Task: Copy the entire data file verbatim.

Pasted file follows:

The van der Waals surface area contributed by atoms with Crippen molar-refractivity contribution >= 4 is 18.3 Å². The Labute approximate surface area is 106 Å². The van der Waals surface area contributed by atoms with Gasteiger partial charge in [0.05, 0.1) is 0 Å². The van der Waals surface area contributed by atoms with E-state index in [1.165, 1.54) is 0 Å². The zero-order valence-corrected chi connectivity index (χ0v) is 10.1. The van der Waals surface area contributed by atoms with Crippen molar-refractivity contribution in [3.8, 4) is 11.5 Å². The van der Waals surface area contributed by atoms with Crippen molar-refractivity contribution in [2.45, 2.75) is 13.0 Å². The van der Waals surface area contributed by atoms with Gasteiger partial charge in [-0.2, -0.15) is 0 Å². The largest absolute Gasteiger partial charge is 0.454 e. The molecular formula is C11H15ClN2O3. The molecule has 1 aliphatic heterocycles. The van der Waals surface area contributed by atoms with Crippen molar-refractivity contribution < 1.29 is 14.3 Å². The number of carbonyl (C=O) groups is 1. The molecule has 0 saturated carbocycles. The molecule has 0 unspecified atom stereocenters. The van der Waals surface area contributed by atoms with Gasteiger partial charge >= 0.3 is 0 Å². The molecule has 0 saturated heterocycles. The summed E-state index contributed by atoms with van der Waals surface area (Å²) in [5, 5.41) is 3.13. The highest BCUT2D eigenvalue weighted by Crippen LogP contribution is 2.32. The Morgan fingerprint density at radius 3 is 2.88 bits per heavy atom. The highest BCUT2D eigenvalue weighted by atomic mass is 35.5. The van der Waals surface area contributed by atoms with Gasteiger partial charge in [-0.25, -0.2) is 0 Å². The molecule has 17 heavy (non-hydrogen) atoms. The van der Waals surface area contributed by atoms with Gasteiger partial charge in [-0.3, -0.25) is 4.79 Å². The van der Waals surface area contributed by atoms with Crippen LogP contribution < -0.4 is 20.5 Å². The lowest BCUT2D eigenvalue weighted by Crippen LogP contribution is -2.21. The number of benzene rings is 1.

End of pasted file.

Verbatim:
The van der Waals surface area contributed by atoms with Crippen molar-refractivity contribution >= 4 is 18.3 Å². The Labute approximate surface area is 106 Å². The van der Waals surface area contributed by atoms with Gasteiger partial charge in [0.05, 0.1) is 0 Å². The van der Waals surface area contributed by atoms with E-state index in [1.165, 1.54) is 0 Å². The zero-order valence-corrected chi connectivity index (χ0v) is 10.1. The van der Waals surface area contributed by atoms with Crippen molar-refractivity contribution in [3.8, 4) is 11.5 Å². The van der Waals surface area contributed by atoms with Crippen molar-refractivity contribution in [2.45, 2.75) is 13.0 Å². The van der Waals surface area contributed by atoms with Gasteiger partial charge in [-0.2, -0.15) is 0 Å². The largest absolute Gasteiger partial charge is 0.454 e. The molecular formula is C11H15ClN2O3. The molecule has 1 aliphatic heterocycles. The van der Waals surface area contributed by atoms with Crippen molar-refractivity contribution < 1.29 is 14.3 Å². The number of carbonyl (C=O) groups is 1. The molecule has 0 saturated carbocycles. The molecule has 0 unspecified atom stereocenters. The van der Waals surface area contributed by atoms with Gasteiger partial charge >= 0.3 is 0 Å². The molecule has 0 saturated heterocycles. The summed E-state index contributed by atoms with van der Waals surface area (Å²) in [5, 5.41) is 3.13. The highest BCUT2D eigenvalue weighted by Crippen LogP contribution is 2.32. The Morgan fingerprint density at radius 3 is 2.88 bits per heavy atom. The highest BCUT2D eigenvalue weighted by atomic mass is 35.5. The van der Waals surface area contributed by atoms with Gasteiger partial charge in [-0.25, -0.2) is 0 Å². The molecule has 17 heavy (non-hydrogen) atoms. The van der Waals surface area contributed by atoms with Gasteiger partial charge in [-0.3, -0.25) is 4.79 Å². The van der Waals surface area contributed by atoms with Crippen LogP contribution < -0.4 is 20.5 Å². The lowest BCUT2D eigenvalue weighted by Crippen LogP contribution is -2.21. The number of benzene rings is 1.